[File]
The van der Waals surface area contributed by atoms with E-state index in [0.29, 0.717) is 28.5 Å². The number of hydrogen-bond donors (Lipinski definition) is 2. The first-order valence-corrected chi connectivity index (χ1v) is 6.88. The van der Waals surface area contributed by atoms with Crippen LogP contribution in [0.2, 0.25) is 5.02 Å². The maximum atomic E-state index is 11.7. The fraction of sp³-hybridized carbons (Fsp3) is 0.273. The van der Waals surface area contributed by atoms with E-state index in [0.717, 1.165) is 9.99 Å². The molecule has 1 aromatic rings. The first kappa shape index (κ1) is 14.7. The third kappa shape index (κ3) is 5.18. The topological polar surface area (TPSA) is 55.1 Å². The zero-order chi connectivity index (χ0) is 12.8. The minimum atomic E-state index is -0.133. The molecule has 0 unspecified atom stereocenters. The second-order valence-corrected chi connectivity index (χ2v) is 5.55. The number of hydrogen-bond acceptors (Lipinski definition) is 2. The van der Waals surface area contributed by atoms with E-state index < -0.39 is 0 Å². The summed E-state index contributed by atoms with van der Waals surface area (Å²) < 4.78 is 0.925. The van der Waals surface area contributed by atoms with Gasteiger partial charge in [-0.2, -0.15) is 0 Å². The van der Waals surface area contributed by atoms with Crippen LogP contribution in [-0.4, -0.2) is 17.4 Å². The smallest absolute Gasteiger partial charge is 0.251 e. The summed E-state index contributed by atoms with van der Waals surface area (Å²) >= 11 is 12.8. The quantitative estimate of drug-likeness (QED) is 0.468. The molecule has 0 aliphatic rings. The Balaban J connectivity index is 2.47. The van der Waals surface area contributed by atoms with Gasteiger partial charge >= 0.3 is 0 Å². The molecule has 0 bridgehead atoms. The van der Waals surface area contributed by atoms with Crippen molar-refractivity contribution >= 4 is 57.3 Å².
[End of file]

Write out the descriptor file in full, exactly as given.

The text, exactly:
The van der Waals surface area contributed by atoms with E-state index in [0.29, 0.717) is 28.5 Å². The number of hydrogen-bond donors (Lipinski definition) is 2. The first-order valence-corrected chi connectivity index (χ1v) is 6.88. The van der Waals surface area contributed by atoms with Crippen LogP contribution in [0.2, 0.25) is 5.02 Å². The maximum atomic E-state index is 11.7. The fraction of sp³-hybridized carbons (Fsp3) is 0.273. The van der Waals surface area contributed by atoms with E-state index in [0.717, 1.165) is 9.99 Å². The molecule has 1 aromatic rings. The first kappa shape index (κ1) is 14.7. The third kappa shape index (κ3) is 5.18. The topological polar surface area (TPSA) is 55.1 Å². The zero-order chi connectivity index (χ0) is 12.8. The minimum atomic E-state index is -0.133. The molecule has 0 unspecified atom stereocenters. The second-order valence-corrected chi connectivity index (χ2v) is 5.55. The number of hydrogen-bond acceptors (Lipinski definition) is 2. The van der Waals surface area contributed by atoms with E-state index < -0.39 is 0 Å². The summed E-state index contributed by atoms with van der Waals surface area (Å²) < 4.78 is 0.925. The van der Waals surface area contributed by atoms with Gasteiger partial charge in [-0.2, -0.15) is 0 Å². The van der Waals surface area contributed by atoms with Crippen LogP contribution in [-0.4, -0.2) is 17.4 Å². The smallest absolute Gasteiger partial charge is 0.251 e. The summed E-state index contributed by atoms with van der Waals surface area (Å²) >= 11 is 12.8. The quantitative estimate of drug-likeness (QED) is 0.468. The molecule has 0 aliphatic rings. The Balaban J connectivity index is 2.47. The van der Waals surface area contributed by atoms with Gasteiger partial charge >= 0.3 is 0 Å². The molecule has 0 bridgehead atoms. The van der Waals surface area contributed by atoms with Crippen molar-refractivity contribution >= 4 is 57.3 Å².